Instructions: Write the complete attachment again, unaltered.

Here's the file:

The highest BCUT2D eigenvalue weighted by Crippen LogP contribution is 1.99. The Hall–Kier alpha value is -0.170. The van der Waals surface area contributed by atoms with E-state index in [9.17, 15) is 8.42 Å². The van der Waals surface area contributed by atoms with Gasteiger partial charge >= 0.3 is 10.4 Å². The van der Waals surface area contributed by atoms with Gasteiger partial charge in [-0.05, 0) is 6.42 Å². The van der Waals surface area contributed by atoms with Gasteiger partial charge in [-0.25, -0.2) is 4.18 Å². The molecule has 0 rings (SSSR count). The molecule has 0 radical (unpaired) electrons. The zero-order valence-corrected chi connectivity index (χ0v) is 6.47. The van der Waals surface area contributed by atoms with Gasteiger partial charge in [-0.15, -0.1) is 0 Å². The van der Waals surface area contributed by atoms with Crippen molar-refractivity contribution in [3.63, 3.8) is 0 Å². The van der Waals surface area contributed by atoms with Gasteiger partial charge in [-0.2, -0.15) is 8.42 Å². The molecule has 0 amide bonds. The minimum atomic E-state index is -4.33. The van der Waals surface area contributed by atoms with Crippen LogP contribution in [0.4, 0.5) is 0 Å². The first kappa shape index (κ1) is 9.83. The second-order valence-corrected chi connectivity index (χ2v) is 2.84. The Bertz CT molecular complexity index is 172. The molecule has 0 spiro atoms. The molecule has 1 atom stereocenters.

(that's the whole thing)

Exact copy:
The highest BCUT2D eigenvalue weighted by Crippen LogP contribution is 1.99. The Hall–Kier alpha value is -0.170. The van der Waals surface area contributed by atoms with E-state index in [9.17, 15) is 8.42 Å². The van der Waals surface area contributed by atoms with Gasteiger partial charge >= 0.3 is 10.4 Å². The van der Waals surface area contributed by atoms with Gasteiger partial charge in [-0.05, 0) is 6.42 Å². The van der Waals surface area contributed by atoms with Gasteiger partial charge in [-0.25, -0.2) is 4.18 Å². The molecule has 0 rings (SSSR count). The molecule has 0 radical (unpaired) electrons. The zero-order valence-corrected chi connectivity index (χ0v) is 6.47. The van der Waals surface area contributed by atoms with Gasteiger partial charge in [-0.15, -0.1) is 0 Å². The van der Waals surface area contributed by atoms with Crippen molar-refractivity contribution in [3.63, 3.8) is 0 Å². The van der Waals surface area contributed by atoms with Gasteiger partial charge in [-0.2, -0.15) is 8.42 Å². The molecule has 0 amide bonds. The minimum atomic E-state index is -4.33. The van der Waals surface area contributed by atoms with Crippen LogP contribution in [0.4, 0.5) is 0 Å². The first kappa shape index (κ1) is 9.83. The second-order valence-corrected chi connectivity index (χ2v) is 2.84. The Bertz CT molecular complexity index is 172. The molecule has 0 spiro atoms. The molecule has 1 atom stereocenters.